For this post, here’s a roundup of a few interesting Iowa science items over the last couple weeks, including obsessive-compulsive and obese mice, a new family of quasicrystals and pigeons pecking touchscreens. (In this case, shouldn’t they be called “peckscreens”?)
If you’re not in the fields associated with these projects, you may not have heard of them. As with a lot of other Iowa science, they didn’t get a lot of attention here at home.
In the obese mice, researchers knocked out a gene coding for MC4R, a protein that affects feeding behavior. In the overgrooming mice, the researchers knocked out a gene coding for SAPAP3, which governs neuron reactions to sensory input, causing the mice to obsessively clean themselves to the point of causing lesions.
Cross those two mice, and voila, you get ones that are pretty much ordinary, the U of I researchers found.
The U of I release is here, but frankly, it’s pretty confusing. Prominent blogger Scicurious, at the Scientopia Neurotic Physiology blog, has a better explanation, although it’s still a bit technical. The illustrations pulled from the paper help make it clear, however.
Next, the folks at the Ames Laboratory, a U.S. Department of Energy facility at Iowa State University, are messing around again with quasicrystals, the discovery that earned Daniel Schechtman (an ISU- and Ames Lab-affiliated chemist) a Nobel Prize.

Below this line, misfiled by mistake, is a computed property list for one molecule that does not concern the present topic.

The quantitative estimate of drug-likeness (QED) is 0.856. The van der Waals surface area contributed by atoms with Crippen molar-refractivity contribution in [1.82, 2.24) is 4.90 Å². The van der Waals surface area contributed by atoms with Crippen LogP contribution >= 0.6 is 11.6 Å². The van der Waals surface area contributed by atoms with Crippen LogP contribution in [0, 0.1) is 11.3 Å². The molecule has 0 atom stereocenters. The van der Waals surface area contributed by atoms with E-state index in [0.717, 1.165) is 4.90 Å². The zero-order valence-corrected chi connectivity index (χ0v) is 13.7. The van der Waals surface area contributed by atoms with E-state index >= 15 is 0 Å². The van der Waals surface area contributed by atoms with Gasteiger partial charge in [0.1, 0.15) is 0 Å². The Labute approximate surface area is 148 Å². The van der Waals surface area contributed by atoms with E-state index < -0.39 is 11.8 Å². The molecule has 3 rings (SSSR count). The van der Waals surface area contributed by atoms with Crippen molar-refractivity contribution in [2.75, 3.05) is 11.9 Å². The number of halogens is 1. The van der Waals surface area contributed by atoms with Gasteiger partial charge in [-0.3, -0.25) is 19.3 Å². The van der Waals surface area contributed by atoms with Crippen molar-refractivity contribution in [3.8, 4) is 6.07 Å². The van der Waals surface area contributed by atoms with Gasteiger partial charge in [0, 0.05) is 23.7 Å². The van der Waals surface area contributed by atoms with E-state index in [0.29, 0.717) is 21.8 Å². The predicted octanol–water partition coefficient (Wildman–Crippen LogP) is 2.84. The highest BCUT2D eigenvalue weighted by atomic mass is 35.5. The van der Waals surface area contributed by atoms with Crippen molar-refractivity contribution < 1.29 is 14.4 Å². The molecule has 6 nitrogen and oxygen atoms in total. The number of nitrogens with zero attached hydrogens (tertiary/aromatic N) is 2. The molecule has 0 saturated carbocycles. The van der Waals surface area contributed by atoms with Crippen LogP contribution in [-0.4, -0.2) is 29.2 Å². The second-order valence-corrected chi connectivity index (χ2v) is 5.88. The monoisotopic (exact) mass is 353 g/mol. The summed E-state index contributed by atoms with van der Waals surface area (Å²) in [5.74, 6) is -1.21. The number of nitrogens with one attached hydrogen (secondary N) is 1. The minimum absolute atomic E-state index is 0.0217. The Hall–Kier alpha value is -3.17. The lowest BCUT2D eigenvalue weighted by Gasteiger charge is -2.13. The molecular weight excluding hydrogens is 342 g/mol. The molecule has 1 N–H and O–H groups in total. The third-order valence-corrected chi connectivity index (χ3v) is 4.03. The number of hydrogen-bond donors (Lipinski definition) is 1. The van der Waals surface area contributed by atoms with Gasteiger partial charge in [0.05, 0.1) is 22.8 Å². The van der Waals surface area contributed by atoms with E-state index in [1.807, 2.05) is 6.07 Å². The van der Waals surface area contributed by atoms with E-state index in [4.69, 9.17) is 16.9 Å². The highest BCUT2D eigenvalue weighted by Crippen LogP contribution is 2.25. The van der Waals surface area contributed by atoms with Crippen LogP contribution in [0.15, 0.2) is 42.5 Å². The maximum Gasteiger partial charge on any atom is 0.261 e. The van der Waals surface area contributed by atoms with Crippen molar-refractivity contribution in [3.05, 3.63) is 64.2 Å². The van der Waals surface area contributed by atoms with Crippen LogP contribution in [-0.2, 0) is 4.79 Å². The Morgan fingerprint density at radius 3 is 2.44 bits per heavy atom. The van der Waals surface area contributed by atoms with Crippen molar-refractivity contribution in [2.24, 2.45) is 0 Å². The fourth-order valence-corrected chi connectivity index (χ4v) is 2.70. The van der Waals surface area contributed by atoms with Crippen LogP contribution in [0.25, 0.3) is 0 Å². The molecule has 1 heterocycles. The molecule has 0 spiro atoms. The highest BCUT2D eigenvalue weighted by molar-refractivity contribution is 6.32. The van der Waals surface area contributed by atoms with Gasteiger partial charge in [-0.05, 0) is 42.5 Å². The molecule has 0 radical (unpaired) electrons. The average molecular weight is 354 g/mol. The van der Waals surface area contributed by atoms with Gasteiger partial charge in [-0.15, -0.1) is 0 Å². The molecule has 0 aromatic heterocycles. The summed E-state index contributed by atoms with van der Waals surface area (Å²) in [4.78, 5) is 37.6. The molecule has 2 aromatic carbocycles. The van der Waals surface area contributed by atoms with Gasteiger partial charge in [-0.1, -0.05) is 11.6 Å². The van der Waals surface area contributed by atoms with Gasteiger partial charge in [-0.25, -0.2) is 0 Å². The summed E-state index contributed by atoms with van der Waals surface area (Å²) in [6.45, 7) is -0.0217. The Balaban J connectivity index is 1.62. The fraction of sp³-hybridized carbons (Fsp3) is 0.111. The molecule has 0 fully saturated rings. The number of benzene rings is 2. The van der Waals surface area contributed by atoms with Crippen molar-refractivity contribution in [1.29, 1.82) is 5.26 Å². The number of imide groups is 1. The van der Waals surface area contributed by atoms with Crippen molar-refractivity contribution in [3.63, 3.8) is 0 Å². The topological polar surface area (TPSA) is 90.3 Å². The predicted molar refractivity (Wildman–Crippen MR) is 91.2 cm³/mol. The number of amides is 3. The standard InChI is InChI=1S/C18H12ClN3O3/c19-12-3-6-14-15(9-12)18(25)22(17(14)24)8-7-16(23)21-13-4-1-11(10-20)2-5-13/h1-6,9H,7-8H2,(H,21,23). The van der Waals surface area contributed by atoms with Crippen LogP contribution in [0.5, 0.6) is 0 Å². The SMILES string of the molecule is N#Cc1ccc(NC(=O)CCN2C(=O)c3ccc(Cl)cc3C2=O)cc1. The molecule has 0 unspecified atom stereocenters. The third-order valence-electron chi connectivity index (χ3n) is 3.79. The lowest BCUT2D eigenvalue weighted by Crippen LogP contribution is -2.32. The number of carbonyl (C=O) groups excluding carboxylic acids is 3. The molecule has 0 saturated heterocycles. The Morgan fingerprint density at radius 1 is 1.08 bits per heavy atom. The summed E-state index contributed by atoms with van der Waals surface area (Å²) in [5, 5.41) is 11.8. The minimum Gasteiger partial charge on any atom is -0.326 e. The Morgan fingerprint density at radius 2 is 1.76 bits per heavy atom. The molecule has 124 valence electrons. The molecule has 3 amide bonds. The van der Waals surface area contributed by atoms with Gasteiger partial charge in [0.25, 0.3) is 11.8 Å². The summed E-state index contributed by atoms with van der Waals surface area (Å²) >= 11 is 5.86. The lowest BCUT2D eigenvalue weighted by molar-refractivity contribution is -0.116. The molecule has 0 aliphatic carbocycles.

The latest work combines experimentation with computational science, a realm that lets chemists simulate what atoms will do so they can focus their lab work on the combinations likely to produce the properties they seek.
The lab, capitalizing on its strength in materials, has investigated these strange quasicrystals, which have an ordered, but non-repeating (non-periodic) structure. Their latest work focuses on how quasicrystals’ structure affects their magnetic properties.
Now, the pigeons: U of I researchers got some attention late last month for using touchscreens to test their (the birds’, not the researchers’) intelligence and ability to learn.
The pigeons worked with an animated version of the string test, a common measure of intelligence that involves figuring out how to reel in a treat by pulling on the correct string.
In this case the pigeons went high-tech, pecking on touchscreen buttons to pull virtual strings attached to mere images of the treats.
The pigeons, no birdbrains, figured it out, even when the “strings” were crossed. The video is posted above, but you can find more here.
The U of I release lays out the research pretty well, but for more insight, go to Ars Technica. Be sure to check the comments, which include a link to another video, from the 1940s or ‘50s, of pigeons in training to do missile guidance. (Yeah, missile guidance.) Their behavior is remarkably similar in the modern and Cold War-era tests.
Of course, pigeon intelligence comes as no shock to my wife. They seem to have an unerring knack for finding her car.